The Inquirer on Friday posted on its website, Philly.com, the full testimony of Cardinal Anthony J. Bevilacqua before the grand jury investigating sexual abuse in the Catholic church.
To read it, go to: www.philly.com/testimony
There, the cardinal's testimony is contained in 10 separate documents, one for each of his appearances before the panel in 2003 and 2004. The testimony was referred to in the Grand Jury's 2005 report. Bevilacqua has never been charged with a crime.
Last week, prosecutors made Bevilacqua's testimony part of the public court file in the criminal case against Msgr. William Lynn, a top administrator who handled the Archdiocese abuse cases for the cardinal. Lynn is charged with conspiracy and child endangerment for allegedly enabling abusive priests. He has pleaded not guilty.
In their case against Lynn, prosecutors - in a rare move - filed grand jury testimony, including that of Bevilacqua, in Common Pleas Court on Friday, July 22.
The Inquirer made copies of the cardinal's testimony before the courthouse closed that day. The newspaper published a story about the testimony last Sunday, July 24.
On Monday, the judge in the case, Lillian Harris Ransom, ordered the grand jury transcripts sealed.
The Inquirer's copy of the testimony, then, is the only one currently in the public domain. The Inquirer checked the transcripts to remove any names of victims from the transcripts before posting the documents online.
On Friday, Lynn's lawyers sought to prevent The Inquirer from posting the grand jury testimony.
The lawyers, Thomas A. Bergstrom and Jeffrey M. Lindy, said Bevilacqua's testimony would not be admissible at trial because the cardinal, now 88 and suffering from cancer and dementia, could not be cross-examined about it. In a letter to the judge, they argued that making the testimony public was "prejudicial to [Lynn's] right to a fair trial by an impartial jury."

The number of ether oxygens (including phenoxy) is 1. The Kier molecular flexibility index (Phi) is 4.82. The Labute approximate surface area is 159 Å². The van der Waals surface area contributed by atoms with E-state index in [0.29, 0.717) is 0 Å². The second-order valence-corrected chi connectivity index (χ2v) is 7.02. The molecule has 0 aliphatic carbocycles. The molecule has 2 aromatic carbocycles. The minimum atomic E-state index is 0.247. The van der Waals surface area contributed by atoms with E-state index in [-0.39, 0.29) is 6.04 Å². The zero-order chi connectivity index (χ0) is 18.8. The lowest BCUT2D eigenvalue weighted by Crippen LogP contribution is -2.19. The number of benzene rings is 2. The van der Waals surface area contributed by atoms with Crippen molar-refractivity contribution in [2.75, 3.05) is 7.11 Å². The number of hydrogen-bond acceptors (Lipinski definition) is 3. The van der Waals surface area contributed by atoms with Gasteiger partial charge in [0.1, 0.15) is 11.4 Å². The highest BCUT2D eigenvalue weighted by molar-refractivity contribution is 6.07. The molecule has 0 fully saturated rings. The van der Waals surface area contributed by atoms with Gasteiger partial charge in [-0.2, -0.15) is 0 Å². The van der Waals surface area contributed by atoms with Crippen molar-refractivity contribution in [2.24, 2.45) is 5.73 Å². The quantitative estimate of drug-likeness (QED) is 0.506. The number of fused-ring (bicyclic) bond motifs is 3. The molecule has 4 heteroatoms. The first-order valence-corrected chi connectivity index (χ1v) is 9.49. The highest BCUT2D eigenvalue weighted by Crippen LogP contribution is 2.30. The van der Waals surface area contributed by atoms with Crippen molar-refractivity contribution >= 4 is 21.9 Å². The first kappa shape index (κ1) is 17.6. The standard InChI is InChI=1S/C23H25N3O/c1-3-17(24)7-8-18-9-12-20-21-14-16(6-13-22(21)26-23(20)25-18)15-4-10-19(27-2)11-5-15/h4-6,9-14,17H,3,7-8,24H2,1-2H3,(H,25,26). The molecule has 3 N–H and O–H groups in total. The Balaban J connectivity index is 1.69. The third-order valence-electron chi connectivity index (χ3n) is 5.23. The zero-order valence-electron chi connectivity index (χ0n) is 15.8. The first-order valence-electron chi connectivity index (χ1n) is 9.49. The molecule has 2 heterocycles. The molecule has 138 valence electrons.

Amy B. Ginensky, a lawyer for The Inquirer, countered that Lynn's request amounted to an "unconstitutional prior restraint." In a letter to the judge, she noted that courts have routinely held that the public has a right of access to court records.
Grand jury transcripts are rarely made public.
Jeff Anderson, of St. Paul, Minn., a lawyer who has handled scores of sex abuse cases brought against the Catholic church, called the prosecutors' release of the cardinal's testimony "extraordinary and unprecedented."
Advocates for victims criticized the judge's decision to bar access to the court records.
Terence McKiernan, president of bishopaccountability.org, which tracks clergy abuse across the globe, called the judge's decision a "a grave error."
He said the documents were "essential evidence" in the criminal case against Lynn, the first member of the Catholic church hierarchy in the nation to be charged with child endangerment.
Moreover, he said, the documents "are of deep and immediate public interest, not only for the United States, but for Ireland, Belgium, Germany, and everywhere that a conspiracy of the Catholic hierarchy is suspected.
"This is a watershed moment in the Catholic sexual abuse crisis," said McKiernan. "The release of the Philadelphia files is potentially even more significant than the massive release of church files in Boston in 2002-2003."
Ransom has declined to explain her decision to seal the record.
In her order, Ransom also barred public access to other grand jury testimony filed by prosecutors, including that of two bishops, Lynn and two co-defendants.
The order is in effect until a hearing can be held on an Inquirer challenge of the decree. No date has been set.